How Do I Write Off a Business Vehicle?

Posted on September 27, 2023

One thing I am continually seeing in both our Free Facebook Group and Tax Minimization Program is confusion around business vehicles. Lets take the time here to outline the things you need to know!

We are going to go through a series of decisions you will make when deducting a vehicle in your business.

First things first be sure you have full documentation of the business use of a vehicle. You can not simply put a business logo on a vehicle and think that’s enough to make that vehicle a full business deduction. You need support to back up that business use.

How Do I Prove Business Use and Purpose?

The IRS requires proof of the business miles you are doing which is why a mileage log is highly recommend. Now the IRS does have a couple options for the mileage log.

  1. Mileage Log for Every Day of the Year
  2. Three Month Sample
  3. One Week a Month Sample

If you have a vehicle you are using for business it is absolutely vital that you are keeping a mileage log.

Of course, simply having a mileage log is the first step and then you need documentation to support the actual business purpose of the business miles as well. An easy way to do this is to have mileage right next to your appointment book as your meetings will help support the mileage you had. You likely will have other documents that support your stops as well.

Imagine you had a client meeting at Starbucks. You’ll have on your mileage log a track record from the office to Starbucks but you’ll also have a Starbucks receipt on that day to back it up. Of course that Starbucks receipt will have all of the business purpose/support as we mentioned in the previous page.

Be sure to be tracking both business and personal. Odometer readings are helpful as well.

There are many software options out there that make mileage tracking easier on you.

What is Business Use Percentage (BUP)?

Once you have a mileage log you can determine your business use percentage (BUP) and this is essentially what percentage of the total vehicle use is business related. The calculation is simple:

  • Business Use Percentage (BUP) = Business Miles / Total Miles

Example: If you used your vehicle for a total of 15,000 miles in a year and your business miles were 12,000 of that, your BUP would be 80% (12,000 / 15,000).

This number will be important if you are using the “actual” method for your automobile deduction, which we will talk about in just a bit.

Should I Buy or Lease a Vehicle?

This is a question that I want to knock out first but really it is not something that we can advise directly on in a blog post as everyone’s situation will be different. However, I can list some questions that will hopefully guide you in the right direction to make a decision on what makes most sense for your situation. Some things to think about:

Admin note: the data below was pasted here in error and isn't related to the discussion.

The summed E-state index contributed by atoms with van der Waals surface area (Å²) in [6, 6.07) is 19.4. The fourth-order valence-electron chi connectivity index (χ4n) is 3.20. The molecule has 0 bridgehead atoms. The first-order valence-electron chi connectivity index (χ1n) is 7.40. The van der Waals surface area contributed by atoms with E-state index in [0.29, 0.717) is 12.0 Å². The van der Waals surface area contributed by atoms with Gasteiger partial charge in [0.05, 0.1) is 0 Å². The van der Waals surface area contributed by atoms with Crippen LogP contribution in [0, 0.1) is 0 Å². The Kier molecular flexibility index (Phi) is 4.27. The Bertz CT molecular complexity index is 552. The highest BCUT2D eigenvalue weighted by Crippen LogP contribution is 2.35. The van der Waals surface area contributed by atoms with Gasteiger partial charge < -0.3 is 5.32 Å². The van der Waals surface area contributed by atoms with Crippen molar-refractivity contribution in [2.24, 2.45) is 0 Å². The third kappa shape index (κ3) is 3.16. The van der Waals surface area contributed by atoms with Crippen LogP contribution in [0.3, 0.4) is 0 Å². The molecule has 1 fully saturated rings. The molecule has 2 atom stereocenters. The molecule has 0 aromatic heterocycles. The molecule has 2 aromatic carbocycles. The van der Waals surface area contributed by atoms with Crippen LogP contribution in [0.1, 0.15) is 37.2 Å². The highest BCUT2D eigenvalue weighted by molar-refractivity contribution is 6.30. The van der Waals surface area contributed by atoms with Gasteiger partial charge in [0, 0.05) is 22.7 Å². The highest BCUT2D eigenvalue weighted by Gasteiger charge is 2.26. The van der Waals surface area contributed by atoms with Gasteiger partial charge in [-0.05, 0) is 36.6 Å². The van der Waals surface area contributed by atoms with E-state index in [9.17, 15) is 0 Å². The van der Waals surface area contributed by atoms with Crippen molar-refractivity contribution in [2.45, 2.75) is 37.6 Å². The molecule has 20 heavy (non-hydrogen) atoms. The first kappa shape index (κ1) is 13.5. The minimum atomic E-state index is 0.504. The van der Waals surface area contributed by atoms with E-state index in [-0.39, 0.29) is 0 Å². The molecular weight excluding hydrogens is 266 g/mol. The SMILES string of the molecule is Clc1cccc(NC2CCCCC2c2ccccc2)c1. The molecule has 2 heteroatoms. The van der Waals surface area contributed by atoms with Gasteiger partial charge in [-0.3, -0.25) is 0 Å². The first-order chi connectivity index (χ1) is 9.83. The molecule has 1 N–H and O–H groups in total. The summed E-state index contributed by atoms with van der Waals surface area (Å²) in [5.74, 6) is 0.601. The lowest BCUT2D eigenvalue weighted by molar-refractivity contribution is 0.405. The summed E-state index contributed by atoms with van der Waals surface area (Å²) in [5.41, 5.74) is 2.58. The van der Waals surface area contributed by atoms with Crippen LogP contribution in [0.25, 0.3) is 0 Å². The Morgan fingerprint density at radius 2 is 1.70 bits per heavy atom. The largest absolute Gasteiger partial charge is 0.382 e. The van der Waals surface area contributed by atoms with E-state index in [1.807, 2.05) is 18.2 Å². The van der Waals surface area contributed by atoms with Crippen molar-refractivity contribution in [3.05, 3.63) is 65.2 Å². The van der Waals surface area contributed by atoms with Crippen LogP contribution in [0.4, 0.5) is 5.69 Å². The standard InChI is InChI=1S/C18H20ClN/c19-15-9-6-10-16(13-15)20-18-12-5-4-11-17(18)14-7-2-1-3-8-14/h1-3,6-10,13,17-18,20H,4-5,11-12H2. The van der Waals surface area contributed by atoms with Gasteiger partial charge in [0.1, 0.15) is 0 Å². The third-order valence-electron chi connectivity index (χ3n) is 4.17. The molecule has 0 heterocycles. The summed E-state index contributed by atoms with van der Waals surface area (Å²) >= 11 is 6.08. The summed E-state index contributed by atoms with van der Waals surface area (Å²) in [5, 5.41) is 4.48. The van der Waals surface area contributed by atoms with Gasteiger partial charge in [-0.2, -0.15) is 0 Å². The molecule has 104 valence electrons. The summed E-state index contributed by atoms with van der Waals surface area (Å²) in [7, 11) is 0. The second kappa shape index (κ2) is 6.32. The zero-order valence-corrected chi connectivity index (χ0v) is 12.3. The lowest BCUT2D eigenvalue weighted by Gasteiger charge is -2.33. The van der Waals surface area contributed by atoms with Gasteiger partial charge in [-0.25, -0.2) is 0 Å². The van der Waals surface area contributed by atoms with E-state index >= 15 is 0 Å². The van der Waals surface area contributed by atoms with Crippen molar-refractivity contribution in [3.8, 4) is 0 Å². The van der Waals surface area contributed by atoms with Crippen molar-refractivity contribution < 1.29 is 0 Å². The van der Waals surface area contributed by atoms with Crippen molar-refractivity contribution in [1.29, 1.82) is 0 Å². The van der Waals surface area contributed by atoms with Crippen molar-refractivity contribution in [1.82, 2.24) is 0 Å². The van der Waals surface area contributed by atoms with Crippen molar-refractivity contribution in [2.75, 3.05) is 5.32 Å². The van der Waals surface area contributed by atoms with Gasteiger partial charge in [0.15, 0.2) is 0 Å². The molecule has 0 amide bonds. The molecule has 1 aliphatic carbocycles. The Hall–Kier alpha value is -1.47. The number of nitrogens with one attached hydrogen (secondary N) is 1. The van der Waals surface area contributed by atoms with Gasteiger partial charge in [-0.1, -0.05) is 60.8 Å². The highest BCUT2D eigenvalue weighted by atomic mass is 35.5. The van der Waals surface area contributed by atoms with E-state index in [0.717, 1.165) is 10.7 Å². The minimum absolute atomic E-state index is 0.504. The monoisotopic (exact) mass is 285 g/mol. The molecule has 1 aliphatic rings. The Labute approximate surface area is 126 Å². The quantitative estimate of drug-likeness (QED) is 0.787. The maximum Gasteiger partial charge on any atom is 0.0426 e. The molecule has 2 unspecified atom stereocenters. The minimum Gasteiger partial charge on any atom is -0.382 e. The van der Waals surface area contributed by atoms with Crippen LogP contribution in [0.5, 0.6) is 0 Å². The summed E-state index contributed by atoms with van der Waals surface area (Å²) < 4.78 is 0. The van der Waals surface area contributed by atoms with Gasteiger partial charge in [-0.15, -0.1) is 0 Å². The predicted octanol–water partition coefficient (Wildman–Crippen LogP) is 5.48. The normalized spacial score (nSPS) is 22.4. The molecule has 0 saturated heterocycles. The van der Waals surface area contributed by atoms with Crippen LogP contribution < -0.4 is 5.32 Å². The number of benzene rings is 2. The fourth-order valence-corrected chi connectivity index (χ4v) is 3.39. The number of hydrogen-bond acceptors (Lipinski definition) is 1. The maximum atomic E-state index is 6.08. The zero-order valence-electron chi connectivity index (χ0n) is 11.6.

• How often do you expect to drive the vehicle?
    • Leases have mileage limits which may not work for your line of business but will simply depend on how many miles you plan to put on.
  • How many years do you plan on keeping the vehicle?
    • If you always want a new vehicle, a lease may be a great option.
  • How much do you want your monthly payment to be?
    • Lease payments are generally less than a loan.  Keep in mind though, you also do not “own” the vehicle.

When looking to get a vehicle this is probably the first thing you need to figure out and hopefully these questions are some guidelines you can use in starting to make that decision.

Should I Put a Vehicle In My Personal or Business Name?

At the end of the day, either or is acceptable. You just need to make sure you are following the correct process either way.

  • Personal Name: If you put the vehicle in your personal name and you are an S or C Corp you would use an accountable plan to reimburse yourself for the business use of the vehicle. If you are a sole proprietor or single member LLC you would include the business use on the Schedule C filing.
  • Business Name: If you end up having any personal use of the vehicle that is under the business you would add that to your income as an employee (W2) or an owners draw. You can use the lease value rule. Under this rule, you determine the value of an automobile by using its annual lease value. 

Generally we say if the vehicle is 100% business use we would recommend using the business name to keep everything clean but if it is less than that then you can do whatever is easiest and most beneficial to you, just remember to reimburse properly depending on your entity setup.

How Do I Write Off a Business Vehicle?

There are two ways you get the determine deduction for the business use of a vehicle, mileage or actual.

  • Mileage Deduction
    • This one is pretty straight forward. You get a specific tax deduction per mile driven. For 2023 the mileage rates are:
      • Business Use: 65.5 Cents per Mile
      • Medical Use: 22 Cents per Mile